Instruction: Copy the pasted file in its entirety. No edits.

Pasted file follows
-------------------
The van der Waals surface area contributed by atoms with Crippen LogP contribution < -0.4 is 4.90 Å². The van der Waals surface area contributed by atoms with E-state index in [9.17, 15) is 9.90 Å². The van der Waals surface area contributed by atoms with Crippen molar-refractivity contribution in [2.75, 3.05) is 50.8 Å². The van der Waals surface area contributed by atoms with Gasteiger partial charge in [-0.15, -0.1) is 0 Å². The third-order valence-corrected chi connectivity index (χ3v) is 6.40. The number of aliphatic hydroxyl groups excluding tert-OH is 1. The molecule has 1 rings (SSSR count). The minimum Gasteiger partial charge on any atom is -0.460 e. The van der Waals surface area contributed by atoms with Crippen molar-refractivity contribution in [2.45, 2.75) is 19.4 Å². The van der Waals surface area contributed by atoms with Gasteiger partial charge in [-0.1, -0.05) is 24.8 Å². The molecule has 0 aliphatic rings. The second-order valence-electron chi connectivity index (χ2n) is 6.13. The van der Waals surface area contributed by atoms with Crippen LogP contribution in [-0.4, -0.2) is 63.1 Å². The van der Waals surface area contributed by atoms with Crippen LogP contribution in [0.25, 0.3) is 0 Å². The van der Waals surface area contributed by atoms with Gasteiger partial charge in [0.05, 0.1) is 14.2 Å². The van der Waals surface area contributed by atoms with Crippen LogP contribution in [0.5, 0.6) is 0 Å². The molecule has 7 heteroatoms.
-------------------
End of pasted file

The van der Waals surface area contributed by atoms with Crippen LogP contribution < -0.4 is 4.90 Å². The van der Waals surface area contributed by atoms with E-state index in [9.17, 15) is 9.90 Å². The van der Waals surface area contributed by atoms with Crippen molar-refractivity contribution in [2.75, 3.05) is 50.8 Å². The van der Waals surface area contributed by atoms with Gasteiger partial charge in [-0.15, -0.1) is 0 Å². The third-order valence-corrected chi connectivity index (χ3v) is 6.40. The number of aliphatic hydroxyl groups excluding tert-OH is 1. The molecule has 1 rings (SSSR count). The minimum Gasteiger partial charge on any atom is -0.460 e. The van der Waals surface area contributed by atoms with Crippen molar-refractivity contribution in [2.45, 2.75) is 19.4 Å². The van der Waals surface area contributed by atoms with Gasteiger partial charge in [-0.1, -0.05) is 24.8 Å². The molecule has 0 aliphatic rings. The second-order valence-electron chi connectivity index (χ2n) is 6.13. The van der Waals surface area contributed by atoms with Crippen LogP contribution in [-0.4, -0.2) is 63.1 Å². The van der Waals surface area contributed by atoms with Crippen LogP contribution in [0.25, 0.3) is 0 Å². The van der Waals surface area contributed by atoms with Gasteiger partial charge in [0.05, 0.1) is 14.2 Å². The van der Waals surface area contributed by atoms with Crippen LogP contribution in [0.5, 0.6) is 0 Å². The molecule has 7 heteroatoms.